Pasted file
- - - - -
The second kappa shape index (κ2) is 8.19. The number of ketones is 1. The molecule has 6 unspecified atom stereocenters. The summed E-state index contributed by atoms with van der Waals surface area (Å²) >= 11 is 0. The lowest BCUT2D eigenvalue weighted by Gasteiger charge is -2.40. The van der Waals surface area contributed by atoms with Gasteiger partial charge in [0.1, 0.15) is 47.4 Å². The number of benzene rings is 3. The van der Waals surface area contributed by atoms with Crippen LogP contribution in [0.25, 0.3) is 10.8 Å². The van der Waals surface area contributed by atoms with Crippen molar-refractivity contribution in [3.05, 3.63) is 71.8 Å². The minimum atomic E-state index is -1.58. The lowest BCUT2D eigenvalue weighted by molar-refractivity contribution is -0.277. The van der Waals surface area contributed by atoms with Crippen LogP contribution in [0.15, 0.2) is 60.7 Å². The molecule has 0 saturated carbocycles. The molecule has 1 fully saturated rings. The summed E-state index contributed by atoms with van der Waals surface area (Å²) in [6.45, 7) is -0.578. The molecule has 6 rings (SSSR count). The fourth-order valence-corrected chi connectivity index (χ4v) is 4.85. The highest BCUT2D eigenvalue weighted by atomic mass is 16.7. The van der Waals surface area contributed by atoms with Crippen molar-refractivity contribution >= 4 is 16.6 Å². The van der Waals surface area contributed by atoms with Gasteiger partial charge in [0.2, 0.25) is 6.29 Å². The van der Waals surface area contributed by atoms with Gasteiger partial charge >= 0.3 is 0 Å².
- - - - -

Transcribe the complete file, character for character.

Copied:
The second kappa shape index (κ2) is 8.19. The number of ketones is 1. The molecule has 6 unspecified atom stereocenters. The summed E-state index contributed by atoms with van der Waals surface area (Å²) >= 11 is 0. The lowest BCUT2D eigenvalue weighted by Gasteiger charge is -2.40. The van der Waals surface area contributed by atoms with Gasteiger partial charge in [0.1, 0.15) is 47.4 Å². The number of benzene rings is 3. The van der Waals surface area contributed by atoms with Crippen LogP contribution in [0.25, 0.3) is 10.8 Å². The van der Waals surface area contributed by atoms with Crippen molar-refractivity contribution in [3.05, 3.63) is 71.8 Å². The minimum atomic E-state index is -1.58. The lowest BCUT2D eigenvalue weighted by molar-refractivity contribution is -0.277. The van der Waals surface area contributed by atoms with Crippen LogP contribution in [0.15, 0.2) is 60.7 Å². The molecule has 0 saturated carbocycles. The molecule has 1 fully saturated rings. The summed E-state index contributed by atoms with van der Waals surface area (Å²) in [6.45, 7) is -0.578. The molecule has 6 rings (SSSR count). The fourth-order valence-corrected chi connectivity index (χ4v) is 4.85. The highest BCUT2D eigenvalue weighted by atomic mass is 16.7. The van der Waals surface area contributed by atoms with Crippen molar-refractivity contribution >= 4 is 16.6 Å². The van der Waals surface area contributed by atoms with Gasteiger partial charge in [0.2, 0.25) is 6.29 Å². The van der Waals surface area contributed by atoms with Gasteiger partial charge >= 0.3 is 0 Å².